Eleventh Preferred Embodiment

As shown in FIG. 46, in an eleventh preferred embodiment, a radiation element 311 is printed on a security 310 as a portion of design using a conductive paint or other suitable conductive material and an electromagnetic-coupling module 1 is adhered thereto. The eleventh preferred embodiment can be utilized not only for asset management based on value information stored in a radio IC chip as an RFID system but also for determining the authenticity of the security 310.

In addition, the eleventh preferred embodiment is applied not only to the security 310 but also to paper products, such as banknotes, important documents, invoices, envelopes, receipt paper, cargo labels, and books. Additionally, documents may have a double-sheet-laminated structure and the radiation element 311 and the electromagnetic-coupling module 1 can be sandwiched inside. Alternatively, the radiation element 311 and the electromagnetic-coupling module 1 may be provided inside envelopes, books, or other suitable products.

Twelfth Preferred Embodiment

As shown in FIG. 47, a twelfth preferred embodiment utilizes metal housing portions 331 and 336 (a conductive paint applied onto the housing if the housing portion is non-metal) of a television 330 and a radio 335 as radiation elements. A feeder circuit of an electromagnetic-coupling module 1 electromagnetically couples to the housing portion 331 or 336 or the conductive paint. It is possible to perform, for example, asset management utilizing an RFID system of the television 330 or the radio 335. Additionally, the twelfth preferred embodiment can be applied to AV home appliances other than the television and the radio.

Thirteenth Preferred Embodiment

As shown in FIG. 48, a thirteenth preferred embodiment utilizes a metal housing portion 341 of a refrigerator 340 as a radiation element. A feeder circuit of an electromagnetic-coupling module 1 electromagnetically couples to the housing portion 341. Asset management of the refrigerator 340 is provided. In addition, the thirteenth preferred embodiment can be applied to goods other than the refrigerator 340.

Fourteenth Preferred Embodiment

As shown in FIG. 49, a fourteenth preferred embodiment utilizes a metal housing portion 351 of a desk 350 or a metal leg portion 356 of a chair 355 as a radiation element. Each feeder circuit electromagnetically couples to the housing portion 351 or the leg portion 356 and an electromagnetic-coupling module 1 communicates with a reader/writer of an RFID system. The fourteenth preferred embodiment is primarily used for fixed asset management, such as prevention of robbery. Needless to say, the fourteenth preferred embodiment can be used for inventory control at a distribution step if a distribution log is stored in a radio IC chip and is timely updated. Additionally, the fourteenth preferred embodiment can be applied to various office furniture in addition to the desk 350 and the chair 355.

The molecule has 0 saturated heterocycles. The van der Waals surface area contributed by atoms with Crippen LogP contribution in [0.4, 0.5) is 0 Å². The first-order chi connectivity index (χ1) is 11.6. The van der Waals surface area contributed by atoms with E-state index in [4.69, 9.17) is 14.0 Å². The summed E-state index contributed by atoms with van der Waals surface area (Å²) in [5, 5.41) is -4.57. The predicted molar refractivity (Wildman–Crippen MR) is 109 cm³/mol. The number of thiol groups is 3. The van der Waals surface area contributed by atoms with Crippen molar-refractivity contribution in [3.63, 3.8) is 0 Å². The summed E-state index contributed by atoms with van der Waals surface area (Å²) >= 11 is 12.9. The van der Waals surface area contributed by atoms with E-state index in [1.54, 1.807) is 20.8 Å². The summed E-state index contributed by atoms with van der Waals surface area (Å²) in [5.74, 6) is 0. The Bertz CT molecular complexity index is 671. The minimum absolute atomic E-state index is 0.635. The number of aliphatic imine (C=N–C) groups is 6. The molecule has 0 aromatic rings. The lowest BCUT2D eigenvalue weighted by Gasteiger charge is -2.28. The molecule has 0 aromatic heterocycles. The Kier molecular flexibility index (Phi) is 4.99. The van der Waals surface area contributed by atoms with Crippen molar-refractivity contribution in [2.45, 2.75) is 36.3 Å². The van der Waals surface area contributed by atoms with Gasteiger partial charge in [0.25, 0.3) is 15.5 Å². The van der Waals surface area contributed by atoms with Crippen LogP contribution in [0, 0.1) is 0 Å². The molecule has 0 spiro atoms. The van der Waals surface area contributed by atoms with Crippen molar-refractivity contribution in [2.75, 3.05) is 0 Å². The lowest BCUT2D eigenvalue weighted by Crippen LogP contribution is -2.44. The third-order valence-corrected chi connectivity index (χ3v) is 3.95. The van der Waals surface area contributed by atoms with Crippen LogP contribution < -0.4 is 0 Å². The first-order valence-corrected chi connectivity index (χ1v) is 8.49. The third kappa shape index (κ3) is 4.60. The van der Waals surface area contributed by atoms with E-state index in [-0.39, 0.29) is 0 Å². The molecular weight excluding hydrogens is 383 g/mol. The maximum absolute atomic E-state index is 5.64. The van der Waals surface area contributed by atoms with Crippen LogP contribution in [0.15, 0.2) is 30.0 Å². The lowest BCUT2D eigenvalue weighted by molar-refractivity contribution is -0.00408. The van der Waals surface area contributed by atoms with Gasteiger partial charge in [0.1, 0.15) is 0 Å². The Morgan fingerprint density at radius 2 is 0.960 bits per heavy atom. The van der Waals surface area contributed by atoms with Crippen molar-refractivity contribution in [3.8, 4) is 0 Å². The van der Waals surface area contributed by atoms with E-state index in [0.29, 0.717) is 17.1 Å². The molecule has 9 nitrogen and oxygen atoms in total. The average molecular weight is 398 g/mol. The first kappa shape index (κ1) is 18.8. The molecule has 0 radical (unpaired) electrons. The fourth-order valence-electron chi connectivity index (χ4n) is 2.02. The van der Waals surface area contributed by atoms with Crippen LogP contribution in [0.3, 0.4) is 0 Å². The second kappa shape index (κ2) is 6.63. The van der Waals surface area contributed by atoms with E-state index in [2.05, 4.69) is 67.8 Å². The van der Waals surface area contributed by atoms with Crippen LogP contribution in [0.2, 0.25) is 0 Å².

Fifteenth Preferred Embodiment

As shown in FIG. 50, a fifteenth preferred embodiment utilizes a metal strut 361 of a bed 360 or a housing portion 366 of a cabinet 365 as a radiation element. Each feeder circuit electromagnetically couples to the strut 361 or the housing portion 366 and an electromagnetic-coupling module 1 communicates with a reader/writer of an RFID system. The usage of the fifteenth preferred embodiment is substantially the same as that of the fourteenth preferred embodiment. Additionally, the fifteenth preferred embodiment can be applied to various home furniture and hotel furnishings other than the bed 360 and the cabinet 365.

Sixteenth Preferred Embodiment

As shown in FIG. 51, a sixteenth preferred embodiment utilizes a metal plate portion 371 (a conductive paint applied onto the plate portion if the plate portion is non-metal) of a pallet 370, a radiation element 376 applied onto a corrugated cardboard 375 using a conductive paint or other suitable conductive material, and a metal housing portion 381 of a distribution container 380 as radiation elements. Each feeder circuit electromagnetically couples to the metal plate portion 371, the radiation element 376, or the housing portion 381, and an electromagnetic-coupling module 1 communicates with a reader/writer of an RFID system. The sixteenth preferred embodiment is used for fixed asset management or goods distribution management.

Seventeenth Preferred Embodiment

As shown in FIG. 52, in a seventeenth preferred embodiment, an electromagnetic-coupling module 1 is adhered to a metal fastener portion 391 of a suitcase 390 or a radiation element 396 printed on a surface of a bag 395 as part of the design using a conductive paint or other suitable conductive material. A feeder circuit electromagnetically couples to the fastener portion 391 or the radiation element 396 and the electromagnetic-coupling module 1 communicates with a reader/writer of an RFID system. The seventeenth preferred embodiment can be used not only for asset management of the suitcase 390 and the bag 395 but also for distribution management at airports.

Eighteenth Preferred Embodiment

As shown in FIG. 53, an eighteenth preferred embodiment utilizes a carbon shaft 411 of a golf club 410 or a carbon shaft 416 of a tennis racket 415 as a radiation element. Each feeder circuit electromagnetically couples to the shaft 411 or 416 and an electromagnetic-coupling module 1 communicates with a reader/writer of an RFID system. The eighteenth preferred embodiment is used for the above-mentioned fixed asset management and goods distribution management. The eighteenth embodiment can be applied to any sporting goods item.

Nineteenth Preferred Embodiment